As shown in the video, the Cobalt Strike beacon config can easily be extracted from the network traffic using NetworkMiner and Didier Stevens’ 1768 K python script.

The output from Didier’s tool looks something like this:

0x0001 payload type 0 windows-beacon_http-reverse_http
0x0002 port 80
0x0003 sleeptime 60000
0x0004 maxgetsize 1048576
0x0005 jitter 0
0x0007 publickey 30819f30[...]
0x0008 server,get-uri ',/ca'

As you can see, it uses HTTP for transport with a “sleeptime” of 1 minute (60000 ms) and 0% jitter. This means that a new connection will be made to the Cobalt Strike C2 server every minute. The fact that there was no jitter is what gives this service such a high value in CapLoader’s “Periodicity” column.

Network Forensics Training

Are you interested in learning more about how to analyze network traffic from Cobalt Strike and other backdoors, malware and hacker tools? Then take a look at the live online network forensics classes I will be teaching in September and October!

Posted by Erik Hjelmvik on Monday, 31 May 2021 08:30:00 (UTC/GMT)

Tags: #Netresec#Cobalt Strike#CobaltStrike#periodicity#Protocol Sandbox#PCAP#NSM#video#videotutorial

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Port Independent Protocol Detection

Protocol Alphabet Soup by ThousandEyes

Our heavy-duty PCAP analyzer CapLoader comes with a feature called ”Port Independent Protocol Identification”, a.k.a. PIPI (see Richard Bejtlich's PIPI blog post from 2006). Academic research in the Traffic Measurement field often use the term ”Traffic Classification”, which is similar but not the same thing. Traffic Classification normally group network traffic in broad classes, such as Email, Web, Chat or VoIP. CapLoader, on the other hand, identifies the actual application layer protocol used in each flow. So instead of classifying a flow as ”VoIP” CapLoader will tell you if the flow carries SIP, Skype, RTP or MGCP traffic. This approach is also known as “Dynamic Protocol Detection”.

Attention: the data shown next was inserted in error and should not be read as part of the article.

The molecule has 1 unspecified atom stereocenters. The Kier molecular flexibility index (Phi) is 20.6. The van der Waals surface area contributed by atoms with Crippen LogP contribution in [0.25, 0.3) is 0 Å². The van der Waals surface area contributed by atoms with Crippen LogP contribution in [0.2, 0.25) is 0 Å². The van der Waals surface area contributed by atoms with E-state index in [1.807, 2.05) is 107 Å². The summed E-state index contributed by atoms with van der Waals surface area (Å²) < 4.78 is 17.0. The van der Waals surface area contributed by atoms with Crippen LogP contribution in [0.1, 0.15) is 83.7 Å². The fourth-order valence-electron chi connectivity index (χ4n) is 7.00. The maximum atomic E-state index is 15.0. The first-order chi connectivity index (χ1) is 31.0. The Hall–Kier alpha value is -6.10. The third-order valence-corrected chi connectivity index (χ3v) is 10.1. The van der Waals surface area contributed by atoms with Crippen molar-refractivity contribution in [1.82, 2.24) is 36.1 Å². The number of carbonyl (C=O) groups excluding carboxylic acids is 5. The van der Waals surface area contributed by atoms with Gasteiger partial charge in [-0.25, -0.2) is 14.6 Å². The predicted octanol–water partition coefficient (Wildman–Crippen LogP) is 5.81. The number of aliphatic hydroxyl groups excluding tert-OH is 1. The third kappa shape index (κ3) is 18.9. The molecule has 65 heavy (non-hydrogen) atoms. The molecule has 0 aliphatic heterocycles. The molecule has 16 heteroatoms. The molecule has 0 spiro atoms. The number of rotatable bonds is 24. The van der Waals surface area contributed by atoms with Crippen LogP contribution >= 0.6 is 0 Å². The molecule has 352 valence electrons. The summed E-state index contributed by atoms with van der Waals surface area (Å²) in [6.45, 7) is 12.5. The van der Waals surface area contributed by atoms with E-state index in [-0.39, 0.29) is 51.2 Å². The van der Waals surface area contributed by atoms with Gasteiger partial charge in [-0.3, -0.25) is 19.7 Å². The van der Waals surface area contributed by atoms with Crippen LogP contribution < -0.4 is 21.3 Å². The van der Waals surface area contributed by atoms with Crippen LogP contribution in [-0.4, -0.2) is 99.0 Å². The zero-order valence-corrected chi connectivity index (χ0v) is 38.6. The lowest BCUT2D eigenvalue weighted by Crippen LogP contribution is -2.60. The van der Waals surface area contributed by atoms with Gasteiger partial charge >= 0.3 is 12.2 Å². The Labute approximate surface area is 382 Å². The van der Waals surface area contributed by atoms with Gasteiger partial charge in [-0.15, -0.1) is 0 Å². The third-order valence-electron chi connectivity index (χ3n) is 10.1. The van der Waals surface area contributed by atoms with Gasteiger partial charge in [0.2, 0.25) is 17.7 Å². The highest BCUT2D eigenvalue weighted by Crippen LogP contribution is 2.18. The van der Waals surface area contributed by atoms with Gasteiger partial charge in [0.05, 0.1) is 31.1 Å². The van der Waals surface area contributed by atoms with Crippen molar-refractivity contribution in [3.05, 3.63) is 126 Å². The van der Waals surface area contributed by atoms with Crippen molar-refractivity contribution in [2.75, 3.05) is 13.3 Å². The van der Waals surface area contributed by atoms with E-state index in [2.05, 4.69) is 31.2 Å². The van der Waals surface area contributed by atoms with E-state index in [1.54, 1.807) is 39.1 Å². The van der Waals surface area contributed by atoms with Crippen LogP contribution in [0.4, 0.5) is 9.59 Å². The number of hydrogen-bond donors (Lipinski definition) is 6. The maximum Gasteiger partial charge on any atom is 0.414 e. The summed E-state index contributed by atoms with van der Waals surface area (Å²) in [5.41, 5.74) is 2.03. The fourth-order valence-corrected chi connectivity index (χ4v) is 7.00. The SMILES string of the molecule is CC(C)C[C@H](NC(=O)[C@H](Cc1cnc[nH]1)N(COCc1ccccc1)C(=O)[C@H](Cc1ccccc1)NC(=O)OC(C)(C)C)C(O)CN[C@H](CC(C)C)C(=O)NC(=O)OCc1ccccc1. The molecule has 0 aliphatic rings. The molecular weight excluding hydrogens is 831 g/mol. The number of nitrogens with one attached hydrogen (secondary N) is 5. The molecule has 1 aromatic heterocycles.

Being able to identify application layer protocols without relying on the TCP or UDP port number is crucial when analyzing malicious traffic, such as malware Command-and-Control (C2) communication, covert backdoors and rouge servers, since such communication often use services on non-standard ports. Some common examples are:

  • Many botnet C2 protocols communicate over port TCP 443, but using a proprietary protocol rather than HTTP over SSL.
  • Backdoors on hacked computers and network devices typically wither run a standard service like SSH on a port other than 22 in order to hide.
  • More advanced backdoors use port knocking to run a proprietary C2 protocol on a standard port (SYNful knock runs on TCP 80).

This means that by analyzing network traffic for port-protocol anomalies, like an outgoing TCP connection to TCP 443 that isn't SSL, you can effectively detect intrusions without having IDS signatures for all C2 protocols. This analysis technique is often used when performing Rinse-Repeat Intrusion Detection, which is a blacklist-free approach for identifying intrusions and other form of malicious network traffic. With CapLoader one can simply apply a BPF filter like “port 443” and scroll through the displayed flows to make sure they are all say “SSL” in the Protocol column.